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Rational grazing in livestock farming is the progressive and efficient pasture management system that complements plant physiology principles with the nutritional needs of an animal, while improving soil through ecological processes.
Animal nutrition encompasses both feed quality and quantity available.
Hypothetically, grazing is the meeting of cow and grass (Voisin, 1988). Hence, bringing us to the gist of today’s discussion on rational grazing in livestock farming.
Rangeland deterioration continues to be a major problem in farming communities worldwide, therefore strategies on how to maintain and utilize them sustainably is still a subject under discussion to date.
Pasture must be capable of rejuvenating after being cut by grazing animals or the sharp blade of a mower. The process of photosynthesis aids plants to regrow over again, however, in an uncontrolled area, this may not be the case.
In addition, cattle and sheep need to meet their daily requirements, which is achieved through continuous grazing without exploiting the ranch. André Marcel Voisin was the pioneer of rational grazing for livestock farming, enounciating for laws as a guideline to achieve all the possible benefits.
The four laws of rational grazing for livestock farming developed by André M. Voisin in the 1950s
First law: The Law of rest
- A sufficient interval of time must pass between grazing periods for grass to attain maximum productivity during grazing. This allows roots development which act as feed reserves, for the continuous growth of grass. Hence farmers will obtain a healthy sward ready for re-grazing.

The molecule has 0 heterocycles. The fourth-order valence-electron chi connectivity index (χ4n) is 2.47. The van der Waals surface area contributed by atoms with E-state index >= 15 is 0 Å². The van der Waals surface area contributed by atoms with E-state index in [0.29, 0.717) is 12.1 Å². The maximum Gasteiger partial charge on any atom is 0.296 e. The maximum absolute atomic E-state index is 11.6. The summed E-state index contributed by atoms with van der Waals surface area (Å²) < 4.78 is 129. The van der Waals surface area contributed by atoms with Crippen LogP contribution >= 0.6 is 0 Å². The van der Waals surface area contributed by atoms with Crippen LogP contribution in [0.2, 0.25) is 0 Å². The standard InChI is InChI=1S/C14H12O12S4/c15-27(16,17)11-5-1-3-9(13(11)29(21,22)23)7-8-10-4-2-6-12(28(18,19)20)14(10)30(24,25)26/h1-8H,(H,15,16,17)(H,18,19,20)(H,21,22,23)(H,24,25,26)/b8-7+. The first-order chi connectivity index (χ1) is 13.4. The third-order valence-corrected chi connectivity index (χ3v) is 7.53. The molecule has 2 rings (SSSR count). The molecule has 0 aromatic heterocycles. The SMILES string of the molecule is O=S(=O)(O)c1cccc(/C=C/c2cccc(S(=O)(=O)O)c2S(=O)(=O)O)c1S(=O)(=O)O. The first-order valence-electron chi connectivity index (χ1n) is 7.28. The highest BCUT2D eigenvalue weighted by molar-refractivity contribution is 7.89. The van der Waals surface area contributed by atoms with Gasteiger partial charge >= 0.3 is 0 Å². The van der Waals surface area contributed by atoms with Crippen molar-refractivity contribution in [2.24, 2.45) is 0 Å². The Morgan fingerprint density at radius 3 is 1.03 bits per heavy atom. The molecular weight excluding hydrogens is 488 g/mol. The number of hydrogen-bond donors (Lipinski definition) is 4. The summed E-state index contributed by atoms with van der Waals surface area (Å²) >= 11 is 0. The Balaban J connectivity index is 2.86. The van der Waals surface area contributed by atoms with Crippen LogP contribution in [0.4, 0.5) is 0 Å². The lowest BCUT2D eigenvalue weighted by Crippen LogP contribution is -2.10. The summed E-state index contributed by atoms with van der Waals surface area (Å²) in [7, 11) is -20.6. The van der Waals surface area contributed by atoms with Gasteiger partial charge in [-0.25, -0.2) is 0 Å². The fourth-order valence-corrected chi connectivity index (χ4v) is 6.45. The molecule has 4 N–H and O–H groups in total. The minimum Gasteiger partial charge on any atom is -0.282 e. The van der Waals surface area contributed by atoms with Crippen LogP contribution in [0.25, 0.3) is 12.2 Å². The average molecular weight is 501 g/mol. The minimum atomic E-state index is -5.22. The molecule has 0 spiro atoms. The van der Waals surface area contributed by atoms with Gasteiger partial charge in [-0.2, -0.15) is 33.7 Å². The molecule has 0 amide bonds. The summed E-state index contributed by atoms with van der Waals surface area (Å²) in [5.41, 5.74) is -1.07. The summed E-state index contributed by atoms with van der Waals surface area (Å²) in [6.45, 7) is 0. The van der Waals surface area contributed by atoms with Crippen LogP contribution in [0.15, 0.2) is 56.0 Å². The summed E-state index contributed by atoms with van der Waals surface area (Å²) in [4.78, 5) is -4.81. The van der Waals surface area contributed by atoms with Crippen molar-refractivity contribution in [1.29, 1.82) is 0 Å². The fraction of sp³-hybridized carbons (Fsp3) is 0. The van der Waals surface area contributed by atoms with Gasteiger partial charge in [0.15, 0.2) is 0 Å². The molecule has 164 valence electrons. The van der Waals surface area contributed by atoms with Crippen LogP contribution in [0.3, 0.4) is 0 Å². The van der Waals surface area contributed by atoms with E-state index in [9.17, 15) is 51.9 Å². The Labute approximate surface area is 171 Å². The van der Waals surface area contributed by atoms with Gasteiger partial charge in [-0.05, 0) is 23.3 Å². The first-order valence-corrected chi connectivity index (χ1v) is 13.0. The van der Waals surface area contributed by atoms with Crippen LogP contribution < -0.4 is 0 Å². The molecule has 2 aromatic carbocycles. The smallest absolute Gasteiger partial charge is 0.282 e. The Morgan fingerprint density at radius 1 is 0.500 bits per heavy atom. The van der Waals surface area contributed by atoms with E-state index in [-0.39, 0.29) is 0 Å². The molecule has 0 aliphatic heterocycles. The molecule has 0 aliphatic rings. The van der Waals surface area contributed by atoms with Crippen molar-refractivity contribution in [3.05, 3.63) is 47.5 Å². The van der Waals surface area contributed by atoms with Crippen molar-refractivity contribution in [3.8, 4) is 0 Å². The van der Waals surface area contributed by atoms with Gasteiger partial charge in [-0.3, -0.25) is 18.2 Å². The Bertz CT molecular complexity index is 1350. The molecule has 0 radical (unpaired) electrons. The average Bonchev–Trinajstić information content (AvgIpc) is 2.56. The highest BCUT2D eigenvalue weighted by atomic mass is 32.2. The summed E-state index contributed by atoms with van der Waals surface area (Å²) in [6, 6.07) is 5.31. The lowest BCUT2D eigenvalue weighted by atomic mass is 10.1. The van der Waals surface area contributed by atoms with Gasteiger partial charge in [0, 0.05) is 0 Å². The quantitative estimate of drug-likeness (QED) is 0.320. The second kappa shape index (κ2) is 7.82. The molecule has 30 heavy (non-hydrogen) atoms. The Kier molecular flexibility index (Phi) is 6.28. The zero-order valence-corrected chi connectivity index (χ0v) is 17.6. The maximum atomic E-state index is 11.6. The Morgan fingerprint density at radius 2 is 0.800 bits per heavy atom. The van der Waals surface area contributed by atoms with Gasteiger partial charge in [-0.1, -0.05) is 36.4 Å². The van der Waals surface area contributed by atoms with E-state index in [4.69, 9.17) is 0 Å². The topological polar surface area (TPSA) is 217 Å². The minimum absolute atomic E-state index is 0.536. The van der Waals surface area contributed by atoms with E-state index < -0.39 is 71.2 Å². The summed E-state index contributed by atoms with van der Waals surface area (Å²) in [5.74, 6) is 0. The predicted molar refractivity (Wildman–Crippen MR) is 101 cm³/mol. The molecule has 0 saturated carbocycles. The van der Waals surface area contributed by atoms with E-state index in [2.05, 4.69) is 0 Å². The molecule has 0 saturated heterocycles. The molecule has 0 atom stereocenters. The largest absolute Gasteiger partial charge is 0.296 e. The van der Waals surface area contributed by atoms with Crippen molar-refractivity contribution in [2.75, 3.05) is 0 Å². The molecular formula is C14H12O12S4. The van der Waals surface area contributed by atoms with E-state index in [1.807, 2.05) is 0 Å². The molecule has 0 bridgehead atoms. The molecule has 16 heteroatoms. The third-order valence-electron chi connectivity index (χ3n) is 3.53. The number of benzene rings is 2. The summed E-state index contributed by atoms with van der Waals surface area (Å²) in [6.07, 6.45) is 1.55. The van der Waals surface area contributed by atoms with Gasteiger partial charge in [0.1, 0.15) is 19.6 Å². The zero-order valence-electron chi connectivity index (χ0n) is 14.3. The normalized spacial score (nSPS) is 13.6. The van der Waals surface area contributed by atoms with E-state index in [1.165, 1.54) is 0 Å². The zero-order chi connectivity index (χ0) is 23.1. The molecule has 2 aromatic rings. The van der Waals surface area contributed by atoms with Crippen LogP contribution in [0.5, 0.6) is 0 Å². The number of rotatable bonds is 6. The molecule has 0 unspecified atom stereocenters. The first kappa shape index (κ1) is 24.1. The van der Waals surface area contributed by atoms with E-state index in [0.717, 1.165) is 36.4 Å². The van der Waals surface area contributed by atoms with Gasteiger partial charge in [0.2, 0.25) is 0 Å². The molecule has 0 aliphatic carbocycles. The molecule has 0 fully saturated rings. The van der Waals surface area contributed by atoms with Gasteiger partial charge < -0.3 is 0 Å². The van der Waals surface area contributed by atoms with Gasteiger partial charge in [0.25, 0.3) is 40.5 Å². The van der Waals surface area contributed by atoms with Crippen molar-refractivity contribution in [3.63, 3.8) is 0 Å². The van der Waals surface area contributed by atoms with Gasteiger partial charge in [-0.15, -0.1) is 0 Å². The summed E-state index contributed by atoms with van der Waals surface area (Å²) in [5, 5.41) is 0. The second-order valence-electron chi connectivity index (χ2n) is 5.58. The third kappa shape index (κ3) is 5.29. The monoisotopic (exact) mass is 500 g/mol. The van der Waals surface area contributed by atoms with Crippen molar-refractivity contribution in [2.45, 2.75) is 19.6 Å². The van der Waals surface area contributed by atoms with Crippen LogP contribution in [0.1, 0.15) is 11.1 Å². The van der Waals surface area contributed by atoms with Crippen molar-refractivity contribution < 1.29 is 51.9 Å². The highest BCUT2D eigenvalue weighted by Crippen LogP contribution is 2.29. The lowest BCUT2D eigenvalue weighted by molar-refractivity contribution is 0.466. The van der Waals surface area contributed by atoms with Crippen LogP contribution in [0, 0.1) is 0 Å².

Second law: The Law of occupation
- The time interval spent on a paddock must be short, in order for the animals not to re-graze the same grass continuously. The second law suppresses selective grazing by animals, often seen when animals stay on a paddock for prolonged interval.
Third law: The law of maximum yield
- Cattle with high nutritional requirements must be strategically allowed to harvest great quantities of grass of the highest quality. Often seen among dairy herds, whereby the top milk producers are let to graze on the best pastures which enhances higher milk yield.
Fourth law: The law of regular yield
- An illustrated example: if a cow is to give regular milk yield, she must not stay more than three days on the same paddock. Milk yield will be maximum if the cow stays on one paddock for only a day.
What can a farmer grow in order to enhance rational grazing?
- Big bluestem, etc.
Ways of managing rational grazing for livestock farmers
- Educational and practical oriented seminars for farmers, to equip them with the knowledge of rational grazing, which may cut costs on feed and is key to good rangeland management.
- Simple set up by erecting poles, fences and water points to achieve rational grazing.
- Keep manageable herd numbers per paddock to minimize overgrazing, which often leads to land degradation.
- In a communal setup, where land is shared, farmers are encouraged to practice paddocking.
To sum it all up, as a farmer ensure that introduction of grazing animals to young immature pasture must be suppressed, in order to allow full growth that can be grazed on, and has yet potential for re-growth.
Voisin, A. (1988). Grass productivity. Island Press.